By Howard Platt from the August 2010 Edition
My birding guides advise me that size is very difficult to judge, especially at a distance, and is not a good measure by which to identify birds. They are right, of course, and they know a lot more than I do about birding. That said, if you see a really tall white bird, long neck and long legs, standing in the lagoon waiting for some unsuspecting fish to swim by, then you are watching a great egret. They are a member of the heron family and, with the exception of the occasional great blue heron that you may see, they are the largest wading bird on the pacific coast of Mexico. They have been called many other things over the past few hundred years, among the names are American egret, common egret, great white egret, and angel bird. I can see reasons for all of the names, and for the changes. The bird is found around the world, so “American” is too restrictive,. Hunting for feathers and plumes for ladies dresses and hats reduced the American population by 95%, so it became uncommon in America – delete “common egret”. The all-white version of the great blue heron is larger, so great white egret is inappropriate. Young egrets are aggressive towards one another in the nest, and stronger siblings often kill their weaker kin so that not all survive to fledge in two to three weeks. Hard to call them angel birds after that behavior!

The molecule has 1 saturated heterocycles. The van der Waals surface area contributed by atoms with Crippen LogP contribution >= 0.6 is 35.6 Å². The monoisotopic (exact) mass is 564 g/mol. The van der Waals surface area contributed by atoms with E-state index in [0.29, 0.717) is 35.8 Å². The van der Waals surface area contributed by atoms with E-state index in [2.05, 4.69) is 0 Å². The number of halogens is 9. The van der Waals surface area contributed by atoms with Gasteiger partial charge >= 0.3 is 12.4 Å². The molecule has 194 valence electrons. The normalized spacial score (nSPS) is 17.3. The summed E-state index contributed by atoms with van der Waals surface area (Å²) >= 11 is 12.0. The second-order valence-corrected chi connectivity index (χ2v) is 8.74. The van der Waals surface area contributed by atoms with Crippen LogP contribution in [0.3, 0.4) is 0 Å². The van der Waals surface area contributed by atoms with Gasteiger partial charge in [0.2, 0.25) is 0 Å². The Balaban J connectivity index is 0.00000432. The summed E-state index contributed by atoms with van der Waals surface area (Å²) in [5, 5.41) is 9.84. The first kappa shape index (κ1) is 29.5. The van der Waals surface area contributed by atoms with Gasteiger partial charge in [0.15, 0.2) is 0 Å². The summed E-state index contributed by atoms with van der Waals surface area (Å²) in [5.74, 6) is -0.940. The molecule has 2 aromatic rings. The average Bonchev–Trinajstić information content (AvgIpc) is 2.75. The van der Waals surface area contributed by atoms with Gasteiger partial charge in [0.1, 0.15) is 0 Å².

One of the oldest organizations formed to help protect the environment is the Audubon Society. Although Audubon himself killed thousands of birds in his attempt to identify and classify them, the society was formed to help protect birds from being killed for
their feathers. The great egret was adopted as a symbol of the society, and the partial recovery of the population is a mark of its success. Today, the threat is habitat loss, particularly because the bird nests in colonies which are vulnerable to the ravages of hurricanes or man -made causes.
You are likely to see great egrets in most of the coastal lagoon of Pacific Mexico, or even along streams, tidal flats, and occasionally an open field. They catch their prey by stalking along, very slowly, or more often by standing still for long periods, waiting for it to come within range.
The have an extremely flexible neck. They can wrap their head close to their bodies, as they do in flight, or strike out at a passing fish with lightning agility. Fish are number one on the menu, but great egrets also eat lizards, mice, or other small animals. So the bottom line is, if it is big white bird, it is probably a great egret,
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